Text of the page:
Build Your Own Spam Firewall


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Build Your Own Spam Firewall

  1. 1. Build Your Own Spam Firewall Using Postfix & SpamAssassin Zach Levow, vp engineering April 20, 2005 / SecureIT
  2. 2. Agenda <ul><li>Introduction to Barracuda Networks (10 Min) </li></ul><ul><li>Building a security appliance using open source technologies (10 Min) </li></ul><ul><li>Anti-Spam technologies (40 Min) </li></ul><ul><li>System considerations (10 Min) </li></ul><ul><li>Q/A </li></ul>
  3. 3. Company Background <ul><li>Mission </li></ul><ul><ul><li>Deliver easy to use and cost effective solutions for protecting email servers </li></ul></ul><ul><li>Founded December 2002 </li></ul><ul><ul><li>Research and development since 2001 </li></ul></ul><ul><li>Barracuda Spam Firewall Launch October 2003 </li></ul><ul><li>Barracuda Spyware Firewall Launch April 2005 </li></ul><ul><li>Headquarters in Cupertino, California </li></ul><ul><ul><li>Offices in Europe (UK), China (Shanghai), Canada, Australia, India, Pakistan, United Arab Emirates (Dubai), and USA </li></ul></ul><ul><ul><li>100+ employees worldwide </li></ul></ul><ul><ul><li>Experienced management & development team </li></ul></ul><ul><li>Privately Funded </li></ul><ul><ul><li>Profitable </li></ul></ul><ul><li>Market Leader </li></ul><ul><ul><li>14,000 customers worldwide </li></ul></ul>
  4. 4. Barracuda Spam Firewall <ul><li>Comprehensive email protection </li></ul><ul><ul><li>Blocks spam and virus </li></ul></ul><ul><ul><li>Integrated hardware and software solution </li></ul></ul><ul><li>Ease of use </li></ul><ul><ul><li>Plug-and-play </li></ul></ul><ul><ul><li>No changes needed to email servers </li></ul></ul><ul><li>Enterprise Features </li></ul><ul><ul><li>Reliable and Robust </li></ul></ul><ul><li>Aggressively Priced </li></ul><ul><ul><li>No per user licensing fees </li></ul></ul><ul><li>Market leading anti-spam appliance </li></ul>Launched Oct. 13, 2003
  5. 5. Barracuda Spam Firewall - Outbound Edition <ul><li>Comprehensive MTA </li></ul><ul><li>Includes Barracuda Spam Firewall Features </li></ul><ul><ul><li>Easy to use and Configure (web interface) </li></ul></ul><ul><ul><li>Secure </li></ul></ul><ul><ul><li>Reporting and logging </li></ul></ul><ul><li>Stops Virus Proliferation </li></ul><ul><li>Enforces Corporate & Regulatory Policies </li></ul><ul><ul><li>Foul language and security </li></ul></ul><ul><ul><li>HIPAA, Sarbanes-Oxley </li></ul></ul><ul><li>Prevents Spamming & Open Relay Function </li></ul>Launched Jan. 17, 2005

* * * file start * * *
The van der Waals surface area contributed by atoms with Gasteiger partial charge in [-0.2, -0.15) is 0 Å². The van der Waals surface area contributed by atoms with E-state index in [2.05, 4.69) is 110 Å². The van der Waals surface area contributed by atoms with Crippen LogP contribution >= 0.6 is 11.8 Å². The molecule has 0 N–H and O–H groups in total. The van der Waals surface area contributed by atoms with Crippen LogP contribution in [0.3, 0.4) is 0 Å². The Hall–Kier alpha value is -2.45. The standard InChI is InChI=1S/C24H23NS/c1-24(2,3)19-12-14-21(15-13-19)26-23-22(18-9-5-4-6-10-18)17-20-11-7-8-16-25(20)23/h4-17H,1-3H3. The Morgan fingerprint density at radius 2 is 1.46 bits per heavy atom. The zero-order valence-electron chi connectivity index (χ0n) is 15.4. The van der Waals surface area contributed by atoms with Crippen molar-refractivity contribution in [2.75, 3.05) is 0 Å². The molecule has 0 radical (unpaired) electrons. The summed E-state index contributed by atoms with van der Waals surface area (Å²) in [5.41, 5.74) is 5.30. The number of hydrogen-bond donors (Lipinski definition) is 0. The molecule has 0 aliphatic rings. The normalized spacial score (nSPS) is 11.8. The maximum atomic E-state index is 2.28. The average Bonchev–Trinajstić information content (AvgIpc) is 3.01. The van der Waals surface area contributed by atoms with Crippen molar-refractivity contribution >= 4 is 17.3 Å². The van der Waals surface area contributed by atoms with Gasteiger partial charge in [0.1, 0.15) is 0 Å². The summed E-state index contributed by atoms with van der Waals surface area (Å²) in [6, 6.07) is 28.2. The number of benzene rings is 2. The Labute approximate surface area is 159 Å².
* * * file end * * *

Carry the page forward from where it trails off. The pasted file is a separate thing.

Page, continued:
6. 6. Barracuda Spyware Firewall Features <ul><li>Gateway appliance </li></ul><ul><li>Powerful, easy to use & install </li></ul><ul><ul><li>Intuitive user interface </li></ul></ul><ul><li>Affordable </li></ul><ul><ul><li>Prices starting at $1,999 </li></ul></ul><ul><li>Available in five models: </li></ul><ul><ul><li>Spyware Firewall 210 ($1,999) </li></ul></ul><ul><ul><li>Spyware Firewall 310 ($ 3,299) </li></ul></ul><ul><ul><li>Spyware Firewall 410 ($ 5,999 ) </li></ul></ul><ul><li>Inline hardware appliance </li></ul><ul><li>Complete scalability for growing organizations </li></ul>
  7. 7. Customers
  8. 8. Cardinal Rules of Spam Filtering <ul><li>No false positives! </li></ul><ul><li>A false positive where the sender is not notified is even worse </li></ul><ul><li>Reject rather than bounce </li></ul><ul><li>Don’t assume everyone’s mail looks like yours </li></ul>
  9. 9. Open Source Technical Issues <ul><li>Immature products: One size does not fit all </li></ul><ul><li>Mature products: Bloated codebase – hard to maintain </li></ul><ul><li>Security issues </li></ul><ul><ul><li>Pro: an active community will find and fix security issues. </li></ul></ul><ul><ul><li>Con: an active community will introduce security flaws. </li></ul></ul><ul><ul><li>Con: publishing your source does expose you to more exploits. Hackers go for the lowest common denominator. </li></ul></ul><ul><ul><li>Chroot, chroot, chroot – it’s always worth it. </li></ul></ul>
  10. 10. Open Source Business Issues <ul><li>Giving back to the community </li></ul><ul><ul><li>Many changes aren’t for everyone </li></ul></ul><ul><ul><li>Extra time to polish changes for contribution </li></ul></ul><ul><li>Separating proprietary technology </li></ul><ul><ul><li>Configuration files are yours </li></ul></ul><ul><ul><li>Absolutely no linking if you don’t want to share. </li></ul></ul>